- July 6, 2017
- Posted by: Myles Freedman
- Category: More Africa News, Strategy
Nokia and Telkom South Africa’s wholesale division Openserve have successfully conducted a trial of G.fast copper local loop technology in an office complex in Pinelands, South Africa, achieving an aggregate bandwidth (upstream and downstream) of 900Mbps on short copper loops, and speeds of 500Mbps/250Mbps download/upload on an existing copper line at a distance of 150 metres. Nokia’s press release says that the trial is a dry-run for Openserve’s commercial deployment of G.fast later this year, as the group aims to provide higher-speed (‘fibre-like’) broadband to more customers sooner, by leveraging existing copper deployments in typical Multi-Dwelling-Units (MDUs), without the need for any further fibre deployments within such buildings, and therefore without significantly increasing operational costs. Openserve CEO Alphonzo Samuels said: ‘We completed testing Nokia’s G.fast technology in our labs, and are extremely pleased with the results. G.fast provides us with a great alternative in scenarios where the length of the copper tail [last-mile] is 150 metres or less.’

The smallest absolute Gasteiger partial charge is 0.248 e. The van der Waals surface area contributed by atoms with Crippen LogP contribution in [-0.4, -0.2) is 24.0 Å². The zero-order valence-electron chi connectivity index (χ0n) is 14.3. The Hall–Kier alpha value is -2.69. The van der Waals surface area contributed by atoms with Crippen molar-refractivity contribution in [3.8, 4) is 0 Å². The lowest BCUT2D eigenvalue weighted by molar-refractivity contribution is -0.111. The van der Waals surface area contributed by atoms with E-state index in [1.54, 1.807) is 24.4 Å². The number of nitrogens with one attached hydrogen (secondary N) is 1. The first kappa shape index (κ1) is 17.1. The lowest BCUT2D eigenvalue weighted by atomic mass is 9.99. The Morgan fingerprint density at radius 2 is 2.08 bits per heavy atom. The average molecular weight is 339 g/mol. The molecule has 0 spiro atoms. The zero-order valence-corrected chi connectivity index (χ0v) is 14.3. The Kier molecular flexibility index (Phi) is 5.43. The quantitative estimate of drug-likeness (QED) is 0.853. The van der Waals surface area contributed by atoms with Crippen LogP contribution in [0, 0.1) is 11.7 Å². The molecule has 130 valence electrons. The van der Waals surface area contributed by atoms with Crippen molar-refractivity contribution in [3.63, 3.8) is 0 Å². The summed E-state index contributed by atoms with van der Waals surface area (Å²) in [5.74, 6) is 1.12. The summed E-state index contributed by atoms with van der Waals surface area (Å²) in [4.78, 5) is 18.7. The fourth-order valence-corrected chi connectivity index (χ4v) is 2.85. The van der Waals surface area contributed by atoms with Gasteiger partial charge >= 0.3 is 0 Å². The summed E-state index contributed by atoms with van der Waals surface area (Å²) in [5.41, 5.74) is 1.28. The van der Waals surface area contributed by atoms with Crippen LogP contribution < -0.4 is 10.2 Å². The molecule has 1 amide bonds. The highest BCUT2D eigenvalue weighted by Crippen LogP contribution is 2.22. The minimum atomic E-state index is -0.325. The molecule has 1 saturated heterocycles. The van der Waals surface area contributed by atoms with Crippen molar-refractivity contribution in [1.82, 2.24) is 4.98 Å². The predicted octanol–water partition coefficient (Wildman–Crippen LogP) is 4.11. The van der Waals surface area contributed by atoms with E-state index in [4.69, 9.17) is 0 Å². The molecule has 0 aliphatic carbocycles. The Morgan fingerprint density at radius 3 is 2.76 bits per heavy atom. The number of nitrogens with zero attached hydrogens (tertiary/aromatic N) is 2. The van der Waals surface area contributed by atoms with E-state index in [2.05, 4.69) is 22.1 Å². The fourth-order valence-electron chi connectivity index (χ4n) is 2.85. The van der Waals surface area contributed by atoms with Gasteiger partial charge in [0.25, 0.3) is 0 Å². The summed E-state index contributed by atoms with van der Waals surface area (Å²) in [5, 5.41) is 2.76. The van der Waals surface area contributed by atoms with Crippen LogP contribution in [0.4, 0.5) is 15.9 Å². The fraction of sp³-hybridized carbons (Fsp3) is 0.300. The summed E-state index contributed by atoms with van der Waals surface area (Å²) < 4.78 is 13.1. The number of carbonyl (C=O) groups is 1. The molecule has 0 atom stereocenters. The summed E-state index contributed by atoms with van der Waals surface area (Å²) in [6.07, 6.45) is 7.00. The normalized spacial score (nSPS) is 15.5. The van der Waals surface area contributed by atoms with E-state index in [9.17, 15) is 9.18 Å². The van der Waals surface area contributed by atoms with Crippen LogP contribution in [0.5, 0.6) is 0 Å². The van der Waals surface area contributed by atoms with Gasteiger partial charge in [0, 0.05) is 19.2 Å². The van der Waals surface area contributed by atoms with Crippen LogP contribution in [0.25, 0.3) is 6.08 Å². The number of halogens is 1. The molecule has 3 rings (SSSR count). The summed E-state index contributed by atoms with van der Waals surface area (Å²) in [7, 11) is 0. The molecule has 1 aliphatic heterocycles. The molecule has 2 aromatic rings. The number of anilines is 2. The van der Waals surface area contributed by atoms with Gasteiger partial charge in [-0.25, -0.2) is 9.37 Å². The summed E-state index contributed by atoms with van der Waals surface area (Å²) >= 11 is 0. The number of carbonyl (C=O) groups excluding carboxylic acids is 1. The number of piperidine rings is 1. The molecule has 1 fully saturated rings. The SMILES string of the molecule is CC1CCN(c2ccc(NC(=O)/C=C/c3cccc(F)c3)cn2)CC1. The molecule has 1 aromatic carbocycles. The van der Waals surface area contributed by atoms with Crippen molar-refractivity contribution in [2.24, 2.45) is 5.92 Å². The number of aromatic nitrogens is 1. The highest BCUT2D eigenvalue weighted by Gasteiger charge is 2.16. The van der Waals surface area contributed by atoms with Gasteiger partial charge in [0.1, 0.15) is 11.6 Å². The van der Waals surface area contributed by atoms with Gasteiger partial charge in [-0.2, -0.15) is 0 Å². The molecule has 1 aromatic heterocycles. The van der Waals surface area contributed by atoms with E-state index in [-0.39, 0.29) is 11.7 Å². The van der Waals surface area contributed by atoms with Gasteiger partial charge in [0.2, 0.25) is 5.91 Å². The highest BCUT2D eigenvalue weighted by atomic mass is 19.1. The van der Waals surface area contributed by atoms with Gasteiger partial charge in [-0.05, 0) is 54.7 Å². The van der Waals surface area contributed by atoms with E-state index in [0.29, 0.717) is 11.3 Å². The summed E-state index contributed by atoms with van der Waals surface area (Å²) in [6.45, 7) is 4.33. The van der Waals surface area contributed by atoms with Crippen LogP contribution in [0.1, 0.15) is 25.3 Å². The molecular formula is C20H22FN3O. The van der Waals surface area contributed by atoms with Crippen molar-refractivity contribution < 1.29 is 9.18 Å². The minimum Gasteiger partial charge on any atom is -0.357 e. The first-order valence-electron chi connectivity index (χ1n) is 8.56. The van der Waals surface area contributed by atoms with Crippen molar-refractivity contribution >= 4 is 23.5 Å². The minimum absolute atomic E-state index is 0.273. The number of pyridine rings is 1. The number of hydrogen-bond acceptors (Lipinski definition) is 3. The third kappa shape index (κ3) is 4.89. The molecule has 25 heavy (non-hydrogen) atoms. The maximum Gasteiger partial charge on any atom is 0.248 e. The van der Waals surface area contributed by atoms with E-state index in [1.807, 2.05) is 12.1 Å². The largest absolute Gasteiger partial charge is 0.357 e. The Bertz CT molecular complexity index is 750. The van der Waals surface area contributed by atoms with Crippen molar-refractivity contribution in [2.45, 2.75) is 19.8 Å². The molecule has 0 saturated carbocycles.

As reported by CommsUpdate last month, Telkom/Openserve has indicated it will initially offer commercial G.fast broadband package speeds of 100Mbps (download) to residential customers over local loops shorter than 500 metres, with Mr Samuels disclosing that trials of the technology were earmarked for nine neighbourhoods ahead of commercial launch. Currently, Telkom offers download speeds of 40Mbps over its copper infrastructure, utilising VDSL technology.